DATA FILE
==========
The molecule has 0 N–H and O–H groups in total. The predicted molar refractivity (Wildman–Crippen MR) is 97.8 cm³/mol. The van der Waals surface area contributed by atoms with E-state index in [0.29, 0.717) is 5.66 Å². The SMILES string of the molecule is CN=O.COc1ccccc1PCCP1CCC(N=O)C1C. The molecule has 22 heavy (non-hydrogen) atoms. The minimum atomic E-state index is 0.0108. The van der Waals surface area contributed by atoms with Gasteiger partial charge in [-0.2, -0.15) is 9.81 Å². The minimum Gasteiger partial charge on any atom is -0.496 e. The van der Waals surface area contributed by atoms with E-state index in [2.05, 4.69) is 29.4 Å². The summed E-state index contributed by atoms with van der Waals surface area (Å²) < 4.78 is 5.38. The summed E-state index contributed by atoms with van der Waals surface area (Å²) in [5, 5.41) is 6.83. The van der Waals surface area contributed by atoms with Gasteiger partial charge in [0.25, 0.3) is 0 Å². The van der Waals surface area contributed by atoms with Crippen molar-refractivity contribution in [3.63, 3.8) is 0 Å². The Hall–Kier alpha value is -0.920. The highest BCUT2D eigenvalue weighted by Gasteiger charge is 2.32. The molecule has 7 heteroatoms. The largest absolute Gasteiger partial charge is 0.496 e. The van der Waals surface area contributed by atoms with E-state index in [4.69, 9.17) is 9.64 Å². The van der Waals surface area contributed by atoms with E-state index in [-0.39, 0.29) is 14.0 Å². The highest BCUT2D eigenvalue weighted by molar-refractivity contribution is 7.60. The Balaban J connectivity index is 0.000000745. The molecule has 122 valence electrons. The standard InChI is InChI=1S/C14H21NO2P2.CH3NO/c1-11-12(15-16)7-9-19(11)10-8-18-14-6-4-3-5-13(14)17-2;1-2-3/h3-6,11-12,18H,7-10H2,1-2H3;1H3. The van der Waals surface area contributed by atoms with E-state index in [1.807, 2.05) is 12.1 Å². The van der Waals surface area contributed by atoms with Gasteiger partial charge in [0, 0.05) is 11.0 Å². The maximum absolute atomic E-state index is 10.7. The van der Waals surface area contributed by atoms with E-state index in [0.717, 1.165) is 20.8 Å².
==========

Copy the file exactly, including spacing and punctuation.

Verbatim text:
The molecule has 0 N–H and O–H groups in total. The predicted molar refractivity (Wildman–Crippen MR) is 97.8 cm³/mol. The van der Waals surface area contributed by atoms with E-state index in [0.29, 0.717) is 5.66 Å². The SMILES string of the molecule is CN=O.COc1ccccc1PCCP1CCC(N=O)C1C. The molecule has 22 heavy (non-hydrogen) atoms. The minimum atomic E-state index is 0.0108. The van der Waals surface area contributed by atoms with Gasteiger partial charge in [-0.2, -0.15) is 9.81 Å². The minimum Gasteiger partial charge on any atom is -0.496 e. The van der Waals surface area contributed by atoms with E-state index in [2.05, 4.69) is 29.4 Å². The summed E-state index contributed by atoms with van der Waals surface area (Å²) < 4.78 is 5.38. The summed E-state index contributed by atoms with van der Waals surface area (Å²) in [5, 5.41) is 6.83. The van der Waals surface area contributed by atoms with Gasteiger partial charge in [0.25, 0.3) is 0 Å². The van der Waals surface area contributed by atoms with Crippen molar-refractivity contribution in [3.63, 3.8) is 0 Å². The Hall–Kier alpha value is -0.920. The highest BCUT2D eigenvalue weighted by Gasteiger charge is 2.32. The molecule has 7 heteroatoms. The largest absolute Gasteiger partial charge is 0.496 e. The van der Waals surface area contributed by atoms with E-state index in [4.69, 9.17) is 9.64 Å². The van der Waals surface area contributed by atoms with E-state index in [-0.39, 0.29) is 14.0 Å². The highest BCUT2D eigenvalue weighted by molar-refractivity contribution is 7.60. The Balaban J connectivity index is 0.000000745. The molecule has 122 valence electrons. The standard InChI is InChI=1S/C14H21NO2P2.CH3NO/c1-11-12(15-16)7-9-19(11)10-8-18-14-6-4-3-5-13(14)17-2;1-2-3/h3-6,11-12,18H,7-10H2,1-2H3;1H3. The van der Waals surface area contributed by atoms with E-state index in [1.807, 2.05) is 12.1 Å². The van der Waals surface area contributed by atoms with Gasteiger partial charge in [0, 0.05) is 11.0 Å². The maximum absolute atomic E-state index is 10.7. The van der Waals surface area contributed by atoms with E-state index in [0.717, 1.165) is 20.8 Å².